Morro Bay wind farm may be operating by 2025
July 18, 2016
CORRECTION: The average wind speeds in the area of the proposed wind farm were misstated and are 19 mph.
The company planning to construct a wind farm off the coast of Morro Bay aims to have the project operating by 2025, even though the technology it is using remains in an exploratory phase. The proposed Central Coast wind farm is one of dozens of pilot projects worldwide that aim to use floating turbines, rather than fixed turbines. [Energy Digital]
There are currently more than 70 offshore wind farms in the world, but no floating wind farms are operating at utility scale. Floating turbines, which can be placed further offshore than fixed turbines, have the potential to harness energy from stronger winds.
Trident Winds, a Seattle-based company, plans to place 100 floating turbines 33 miles off the coast of Morro Bay. The turbines will harness energy from winds that have an average speed of 8.5 miles per hour.
The Morro Bay wind farm will consist of turbines mounted on floating structures. Each turbine will have a nameplate capacity of 6MW or greater. Trident aims for the farm to have a total nameplate capacity of 765MW, with the potential of later increasing the amount of energy produced.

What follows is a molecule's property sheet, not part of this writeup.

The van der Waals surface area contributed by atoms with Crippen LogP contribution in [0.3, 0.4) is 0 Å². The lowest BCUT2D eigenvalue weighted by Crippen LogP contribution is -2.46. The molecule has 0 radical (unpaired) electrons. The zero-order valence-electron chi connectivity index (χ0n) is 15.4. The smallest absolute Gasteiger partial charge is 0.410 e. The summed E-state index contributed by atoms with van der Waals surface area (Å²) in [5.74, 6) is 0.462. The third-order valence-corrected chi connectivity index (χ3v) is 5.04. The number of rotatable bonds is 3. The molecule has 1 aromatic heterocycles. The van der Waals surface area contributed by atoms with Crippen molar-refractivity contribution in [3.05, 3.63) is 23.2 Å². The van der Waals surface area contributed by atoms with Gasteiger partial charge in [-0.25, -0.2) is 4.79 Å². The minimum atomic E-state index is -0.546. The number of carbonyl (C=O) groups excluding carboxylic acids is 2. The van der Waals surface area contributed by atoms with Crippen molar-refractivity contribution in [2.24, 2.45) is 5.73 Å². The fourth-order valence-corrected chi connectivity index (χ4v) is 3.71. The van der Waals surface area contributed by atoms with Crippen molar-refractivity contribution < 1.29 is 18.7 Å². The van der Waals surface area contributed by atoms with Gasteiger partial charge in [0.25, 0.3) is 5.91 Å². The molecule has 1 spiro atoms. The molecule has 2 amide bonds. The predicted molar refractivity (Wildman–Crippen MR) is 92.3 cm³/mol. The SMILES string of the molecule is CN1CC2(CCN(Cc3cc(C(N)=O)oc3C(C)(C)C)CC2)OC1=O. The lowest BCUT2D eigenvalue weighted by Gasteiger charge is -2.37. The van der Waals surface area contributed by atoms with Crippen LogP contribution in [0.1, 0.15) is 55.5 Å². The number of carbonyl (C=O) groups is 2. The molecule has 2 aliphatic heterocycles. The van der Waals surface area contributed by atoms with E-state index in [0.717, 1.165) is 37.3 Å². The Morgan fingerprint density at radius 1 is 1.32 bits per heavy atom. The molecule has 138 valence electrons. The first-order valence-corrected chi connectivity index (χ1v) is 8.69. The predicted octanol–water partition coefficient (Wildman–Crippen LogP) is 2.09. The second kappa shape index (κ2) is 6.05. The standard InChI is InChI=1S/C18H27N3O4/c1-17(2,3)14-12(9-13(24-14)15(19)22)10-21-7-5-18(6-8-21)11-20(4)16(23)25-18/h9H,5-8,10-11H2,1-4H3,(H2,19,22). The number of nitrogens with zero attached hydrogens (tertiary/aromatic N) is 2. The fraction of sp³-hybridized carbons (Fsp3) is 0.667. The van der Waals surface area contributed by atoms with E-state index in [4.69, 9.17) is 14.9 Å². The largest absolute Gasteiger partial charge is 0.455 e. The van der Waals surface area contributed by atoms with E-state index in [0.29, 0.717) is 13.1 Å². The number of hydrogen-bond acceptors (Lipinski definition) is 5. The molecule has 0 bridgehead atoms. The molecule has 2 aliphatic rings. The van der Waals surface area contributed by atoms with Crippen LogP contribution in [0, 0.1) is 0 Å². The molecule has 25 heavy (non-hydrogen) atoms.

At a cost of $3.5 million, the U.S. Energy Department is funding the development of the project’s technology through its Advanced Research Projects Agency energy program. A team of four universities and two national laboratories has three years to build and test a scaled prototype, which is to have two blades instead of the standard three blades.
Many of the existing offshore wind farms are situated off European coasts. The first offshore U.S. wind farm is expected to come online later this year. It will be operating off the coast of Rhode Island. The Morro Bay project would be California’s first wind farm.